Historical memory as a foundation for peace: Network formation and ethnic identity in North Mara, Tanzania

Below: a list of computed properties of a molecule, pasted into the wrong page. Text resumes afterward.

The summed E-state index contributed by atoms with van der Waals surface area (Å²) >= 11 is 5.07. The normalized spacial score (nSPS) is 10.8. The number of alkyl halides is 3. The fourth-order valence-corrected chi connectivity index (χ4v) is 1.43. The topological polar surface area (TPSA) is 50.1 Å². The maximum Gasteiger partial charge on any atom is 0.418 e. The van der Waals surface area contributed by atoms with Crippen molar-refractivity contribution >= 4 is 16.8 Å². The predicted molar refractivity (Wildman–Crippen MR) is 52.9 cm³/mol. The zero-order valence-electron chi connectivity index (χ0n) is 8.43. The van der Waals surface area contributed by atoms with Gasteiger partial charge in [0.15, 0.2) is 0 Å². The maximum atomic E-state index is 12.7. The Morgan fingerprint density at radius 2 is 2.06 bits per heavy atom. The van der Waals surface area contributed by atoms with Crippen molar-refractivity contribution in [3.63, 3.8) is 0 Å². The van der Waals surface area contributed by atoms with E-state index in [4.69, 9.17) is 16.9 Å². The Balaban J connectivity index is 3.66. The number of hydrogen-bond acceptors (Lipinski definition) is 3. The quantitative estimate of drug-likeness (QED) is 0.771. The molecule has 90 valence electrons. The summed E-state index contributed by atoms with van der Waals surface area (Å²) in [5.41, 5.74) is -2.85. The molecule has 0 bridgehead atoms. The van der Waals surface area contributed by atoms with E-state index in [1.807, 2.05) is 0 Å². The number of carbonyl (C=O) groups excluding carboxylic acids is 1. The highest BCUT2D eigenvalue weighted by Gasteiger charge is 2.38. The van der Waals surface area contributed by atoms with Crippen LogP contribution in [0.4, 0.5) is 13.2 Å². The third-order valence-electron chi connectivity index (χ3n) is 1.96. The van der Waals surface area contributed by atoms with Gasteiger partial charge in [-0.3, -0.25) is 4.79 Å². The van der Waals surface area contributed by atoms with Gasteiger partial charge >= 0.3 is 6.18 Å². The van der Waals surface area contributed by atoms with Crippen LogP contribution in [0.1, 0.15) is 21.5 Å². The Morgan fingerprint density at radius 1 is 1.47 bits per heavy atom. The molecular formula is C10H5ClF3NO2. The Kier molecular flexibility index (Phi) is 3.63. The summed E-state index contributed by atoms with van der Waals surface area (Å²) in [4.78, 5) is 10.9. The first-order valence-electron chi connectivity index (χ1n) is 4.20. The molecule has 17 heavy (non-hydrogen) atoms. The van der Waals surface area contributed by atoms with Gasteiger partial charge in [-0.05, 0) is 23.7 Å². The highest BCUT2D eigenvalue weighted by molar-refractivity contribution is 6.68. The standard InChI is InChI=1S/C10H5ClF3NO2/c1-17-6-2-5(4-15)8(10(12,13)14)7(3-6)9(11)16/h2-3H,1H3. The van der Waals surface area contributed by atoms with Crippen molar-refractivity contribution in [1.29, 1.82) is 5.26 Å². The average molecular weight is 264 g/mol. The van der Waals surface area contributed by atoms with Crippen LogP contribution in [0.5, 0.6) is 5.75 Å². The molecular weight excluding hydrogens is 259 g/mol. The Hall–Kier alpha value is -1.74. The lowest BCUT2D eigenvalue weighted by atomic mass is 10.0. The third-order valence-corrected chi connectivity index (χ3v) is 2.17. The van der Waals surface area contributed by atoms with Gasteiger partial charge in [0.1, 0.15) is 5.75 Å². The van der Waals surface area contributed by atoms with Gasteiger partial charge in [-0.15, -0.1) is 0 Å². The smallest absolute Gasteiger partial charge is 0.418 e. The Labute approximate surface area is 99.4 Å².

While ethnic identity formulated by historical memory is often understood as the cause of violent conflict in Africa, this qualitative historical study of interethnic relations between Luo and Bantu-speaking communities on the borderlands of Tanzania and western Kenya demonstrates just the opposite. In fact, migration and violent conflicts over land in the late 19th century were the basis for oral traditions that established new microethnic identities. It was only in the colonial era that the modern macroethnicities of Luo and Suba (Bantu), as rigid oppositional identities, began to solidify around land disputes. Historical memory constructs these dynamic microethnic identities around interethnic reciprocal networks that were necessary for gaining security and access to land in the past. During these late 19th-century conflicts, interethnic alliances and marriages were the norm, resulting in many Bantu-speaking communities becoming Luo, to one degree or another. Historical memory, as the central tool for constructing ethnicity, can be used to promote either violence or peace, depending on how it is deployed. In western Kenya, an oppositional Luo identity resulted from the colonial construction of macroethnicity, while in North Mara, Tanzania, a different national narrative has resulted in relative peace. In his collection of oral traditions from North Mara, Zedekia Oloo Siso makes a case for these still salient microethnicities, based on regional networks that cross-cut ethnic boundaries, as the indigenous networks necessary for peace.
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